Landing Page Critique: Optimizely

I love doing landing page critiques. It keeps me sharp to delve into a landing page that is outside of my normal industry and explore how I could make it better.

Plus it helps that there are a lot of landing pages online that need a lot of help.

This time I wanted to take a look at a company that should really be doing a better job of it though. Why? Because they sell landing page software.

I’m not saying that their landing page doesn’t convert right now, but I think there are some opportunities to improve this page and their campaign that would give them a boost.

I found this campaign through a media buy ad that I clicked on. It was shown on an internet marketing site. I have marked the critiques with numbers.

Optimizely Landing Page


1. Is this a headline?

“Test it out for free” is not a very effective headline unless I know exactly what I’m testing out already – even then it is pretty horrible. In this case, this page is in a campaign that gets it’s traffic from media buys. That traffic is probably familiar with the industry but probably not with the product. This headline needs to have a strong benefit and a reason to read further.

2. Subhead

Welcome to…? Are we still in the 90s? They use superlatives like people will believe them. Who cares if you’re the most popular, what are you going to do for me? How are you going to improve my workflow, business and my life? Why should I even try this trail? You haven’t even told me what it does.

Also, “on the planet”? Seriously???

3. Size matters… in web forms

The first field is confusing… enter my url “to try it out”. I’m still not sure what the software does aside from that it’s the most popular “on the planet”. Don’t ask for a phone number here. You haven’t built enough trust for me to enter it. Make forms on cold landing pages like this as short as possible. There’s always more time to collect information later.

4. Imagery

I have to think that there is a better way to visually represent their service. First off the “winning variation” in the visual is just a different colour CTA. This is boring, but it also doesn’t really get to the benefit of the software. Do I want to do A/B split testing because I want to have a winning variation? Or do I want to make more sales? Help me to visualize why this software will make my life soooo much better.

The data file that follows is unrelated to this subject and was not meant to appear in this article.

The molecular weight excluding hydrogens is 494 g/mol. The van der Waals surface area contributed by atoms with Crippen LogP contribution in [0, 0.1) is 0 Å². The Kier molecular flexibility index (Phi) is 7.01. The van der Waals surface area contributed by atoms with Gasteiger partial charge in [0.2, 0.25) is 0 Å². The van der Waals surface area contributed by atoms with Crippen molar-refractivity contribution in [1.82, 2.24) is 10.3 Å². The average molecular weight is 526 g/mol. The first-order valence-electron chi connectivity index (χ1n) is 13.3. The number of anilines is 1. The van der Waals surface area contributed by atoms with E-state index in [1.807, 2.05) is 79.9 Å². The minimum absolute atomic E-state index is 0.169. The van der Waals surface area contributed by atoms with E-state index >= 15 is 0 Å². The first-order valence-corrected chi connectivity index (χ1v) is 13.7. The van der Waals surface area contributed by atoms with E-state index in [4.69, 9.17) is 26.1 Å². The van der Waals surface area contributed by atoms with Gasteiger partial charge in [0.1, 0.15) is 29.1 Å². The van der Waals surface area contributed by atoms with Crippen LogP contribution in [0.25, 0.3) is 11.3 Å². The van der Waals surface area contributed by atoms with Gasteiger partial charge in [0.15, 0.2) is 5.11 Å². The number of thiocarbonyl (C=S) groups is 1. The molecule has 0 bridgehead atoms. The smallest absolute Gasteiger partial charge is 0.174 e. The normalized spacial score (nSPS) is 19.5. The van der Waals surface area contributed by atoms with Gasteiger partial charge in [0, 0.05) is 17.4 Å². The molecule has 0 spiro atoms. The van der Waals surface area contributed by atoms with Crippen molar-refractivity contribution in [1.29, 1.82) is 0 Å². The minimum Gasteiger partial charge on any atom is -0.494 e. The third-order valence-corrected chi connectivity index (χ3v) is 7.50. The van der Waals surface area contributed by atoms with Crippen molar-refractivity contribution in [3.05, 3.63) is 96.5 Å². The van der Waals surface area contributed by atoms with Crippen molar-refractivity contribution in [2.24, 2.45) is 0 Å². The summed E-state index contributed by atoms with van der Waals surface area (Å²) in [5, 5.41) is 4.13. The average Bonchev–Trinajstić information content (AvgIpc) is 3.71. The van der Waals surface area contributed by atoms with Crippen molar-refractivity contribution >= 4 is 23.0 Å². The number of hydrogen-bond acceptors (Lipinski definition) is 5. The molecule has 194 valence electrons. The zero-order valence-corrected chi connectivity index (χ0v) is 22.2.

5. Call to what?

This call to action sucks. “Test it out” means nothing. How about touching again on the value proposition? Example: Test out Optimizely and convert more traffic to leads.

See how easy that was?

6. About Optimizely copy

You really believe that being the most popular testing tool on the planet has clout. Why should I even believe you? You have nothing to back it up? Besides, is that the ONLY benefit that you have? If so I’ll go to one of the software programs that have more to say than “OMG I’M POPULAR!”

7. Testimonial FTW!

Finally something I like! Too bad it’s below so much crap. A testimonial that speaks to a benefit and actually provides value to the page. Well done. Still, the testimonials should be split tested later on to find the ones that users relate to the best.

8. Logos are good

I’m starting to believe that you may actually have something here. Too bad you probably lost most of your audience before this point, but the social proof of these brands is a good selling tool. I would still test out having less of them on this page and see if it changes conversion rates at all.

9. We’re taking on water!

Leaks galore in the footer. Why take out the top menu but not the bottom? A lot of Hippos are frightened of having high bounce rates so they say “let’s throw links in the footer to keep the traffic from leaving our site if they don’t convert on the landing page!” Well if the top 2/3 of the page was doing it’s job properly you wouldn’t need those links in the footer to prevent people from bouncing. Fix the issues at the top and the bounce rate will go down.

10. Speaking of the top navigation…

I put a question mark at the top because there has GOT to be something worth while to put in this wasted space. I’m sure this space is used in their template as a navigation area, but on this landing page it’s just a waste. Maybe pull the “most popular” crap out of the main copy and throw it in this space? In either case this needs to be tested.

So there you have it… a good ripping for this landing page but luckily on the web these horrible mistakes aren’t anything that can’t be fixed and tested.

Let me know your thoughts in the comments below, and as always if you’d like to have your landing page critiqued by me just let me know in the comments.


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2 Responses to “Landing Page Critique: Optimizely”

  1. Albert Green

    I really liked your analysis and critique. Yet I can’t seem to find the date it has been published because their webpage has been redesigned. Would love to see your take on the current version.


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